From Pressat/ Naturewatch Foundation
The global day for the recognition and celebration of animals hit an unprecedented high this year, with over 100,275,000 people reached online on World Animal Day. In response to social distancing restrictions in many regions, animal lovers around the world flooded the internet with social media posts, blogs, videos and articles.
Their message was overwhelmingly clear – all animals should be respected and treated with kindness, not only on October 4, but all year round.
Hollywood tough guy, Jean Claude Van Demme, said: “Happy World Animal Day! Today, October 4, is a very special day to me as the world units to show love and care to all other species. Be good to animals and life will become good to you.”
British actor and star of Downton Abbey, Peter Egan, said: “It is our responsibility to care for every animal with whom we share our wonderful planet. They all have their contribution to make. Don’t eat them, don’t wear them, don’t abuse them for entertainment. Care for them. Be vegan.”
In a video statement, the Dalai Lama also encouraged a meat-free diet, urging the kitchens of Buddhist monasteries and Tibetan schools to use more vegetables in their menus.
Musicians Christopher Cross and Elli Kokkinou used their voices for animals on social media, while international actors Salma Hayek, Leonor Varela, Alexandra Roach and Dominic Purcell all shared photos with their dogs on Instagram. Numerous Bollywood stars, such as Keerthy Suresh, Amy Jackson and Sidharth Malhotra, asked the world to be kind to animals.
Sports players also knocked it out of the park on October 4. The Mumbai Indians cricket team shared photos of their pets, including World Animal Day regular, Rohit Sharma.
Neville Southall, ex-Everton and Wales goalkeeper, praised the working animal charity, SPANA, by saying: “…we’re highlighting how many animals across the world have no access to vital vet care. A severe shortage of vet services in developing countries means animals are suffering. But SPANA vets are providing a lifeline to working animals”.
Bengaluru Football Club were a little late, adding their motivational tweet on October 5. They said: “We’ve let #WorldAnimalDay pass us by, but our belated post should tell you that it’s never too late to make a wrong right. Be kind to all living beings. Period.”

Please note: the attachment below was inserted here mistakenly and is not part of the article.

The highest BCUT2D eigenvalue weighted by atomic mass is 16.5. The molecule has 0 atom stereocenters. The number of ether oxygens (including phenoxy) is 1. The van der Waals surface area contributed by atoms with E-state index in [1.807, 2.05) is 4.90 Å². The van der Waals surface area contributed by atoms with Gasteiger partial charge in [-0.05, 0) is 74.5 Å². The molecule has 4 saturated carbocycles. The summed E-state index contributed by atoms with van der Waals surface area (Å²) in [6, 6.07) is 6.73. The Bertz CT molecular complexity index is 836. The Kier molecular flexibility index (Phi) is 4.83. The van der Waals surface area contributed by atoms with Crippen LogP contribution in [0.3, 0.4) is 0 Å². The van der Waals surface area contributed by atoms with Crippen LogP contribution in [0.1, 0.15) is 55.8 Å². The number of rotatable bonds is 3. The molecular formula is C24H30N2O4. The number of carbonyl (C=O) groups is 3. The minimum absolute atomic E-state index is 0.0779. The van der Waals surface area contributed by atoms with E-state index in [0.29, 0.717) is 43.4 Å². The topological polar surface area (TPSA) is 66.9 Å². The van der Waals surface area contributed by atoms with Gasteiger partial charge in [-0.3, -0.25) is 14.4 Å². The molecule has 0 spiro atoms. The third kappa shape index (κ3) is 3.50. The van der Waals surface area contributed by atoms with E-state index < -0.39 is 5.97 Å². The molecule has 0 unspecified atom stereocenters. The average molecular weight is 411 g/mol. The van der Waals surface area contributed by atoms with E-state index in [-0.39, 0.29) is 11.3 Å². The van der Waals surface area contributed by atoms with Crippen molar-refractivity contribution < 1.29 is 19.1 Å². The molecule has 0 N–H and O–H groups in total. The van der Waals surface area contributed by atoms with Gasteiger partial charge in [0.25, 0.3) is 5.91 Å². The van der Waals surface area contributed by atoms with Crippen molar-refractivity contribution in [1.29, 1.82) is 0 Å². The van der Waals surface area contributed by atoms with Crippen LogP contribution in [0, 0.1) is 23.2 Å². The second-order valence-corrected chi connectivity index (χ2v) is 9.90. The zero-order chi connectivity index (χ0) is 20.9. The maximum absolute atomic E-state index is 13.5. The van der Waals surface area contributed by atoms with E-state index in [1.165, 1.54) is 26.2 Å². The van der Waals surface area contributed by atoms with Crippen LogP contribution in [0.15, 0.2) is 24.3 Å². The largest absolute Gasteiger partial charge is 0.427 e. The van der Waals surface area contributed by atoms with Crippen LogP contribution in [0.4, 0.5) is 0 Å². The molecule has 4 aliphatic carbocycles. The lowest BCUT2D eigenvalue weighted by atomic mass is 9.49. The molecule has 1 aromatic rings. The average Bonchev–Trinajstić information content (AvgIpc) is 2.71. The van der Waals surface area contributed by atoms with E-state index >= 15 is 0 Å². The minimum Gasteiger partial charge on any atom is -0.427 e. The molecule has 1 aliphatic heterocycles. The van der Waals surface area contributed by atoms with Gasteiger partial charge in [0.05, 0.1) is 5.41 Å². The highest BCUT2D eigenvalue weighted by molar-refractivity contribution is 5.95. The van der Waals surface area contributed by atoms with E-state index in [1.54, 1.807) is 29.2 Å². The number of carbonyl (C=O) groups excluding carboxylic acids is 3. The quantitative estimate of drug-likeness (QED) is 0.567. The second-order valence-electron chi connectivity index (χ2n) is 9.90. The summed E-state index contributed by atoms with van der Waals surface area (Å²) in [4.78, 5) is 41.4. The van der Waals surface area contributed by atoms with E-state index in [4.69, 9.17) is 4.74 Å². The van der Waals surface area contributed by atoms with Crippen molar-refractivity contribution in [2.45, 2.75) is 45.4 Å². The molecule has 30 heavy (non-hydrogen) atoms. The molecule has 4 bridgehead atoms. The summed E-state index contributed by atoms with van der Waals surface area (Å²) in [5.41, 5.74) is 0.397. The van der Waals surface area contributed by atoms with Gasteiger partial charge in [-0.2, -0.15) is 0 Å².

In the UK, businesswoman and Dragons’ Den investor, Deborah Meaden, said that World Animal Day is “[a] day to appreciate the creatures we share our planet with and those who work so hard to protect them”.
British TV vets, Noel Fitzpatrick and Marc Abraham also spoke up for animals. Abraham used October 4 to thank his audience for supporting his anti-puppy farming campaigns.
Since the first World Animal Day was organised in 1925, participation has grown every year. Usually, hundreds of events are organised, by individuals or groups, to raise awareness of animal welfare issues – or vital funds for their favourite organisations. This year, due to the COVID-19 pandemic, many events took place online.
Caroline Ruane, Coordinator at World Animal Day, said: “This year has been a time of disruption, uncertainty and, for many, sadness. Despite this, animals have not been forgotten. Compassionate people around the world have ensured that they are fed, watered, healed and protected as much as possible. However, there are still millions of animals without any help or protection. World Animal Day is an opportunity to speak up for those animals – the ones who are at risk of suffering and neglect.”
“We’re delighted that World Animal Day was such a success this year.” Ruane said. “Advocates around the globe really came through for animals, despite the current challenges. We reached around 1.29% of the world’s population on October 4. Next year, we want to make even more people aware of how they can be a voice for defenceless animals.”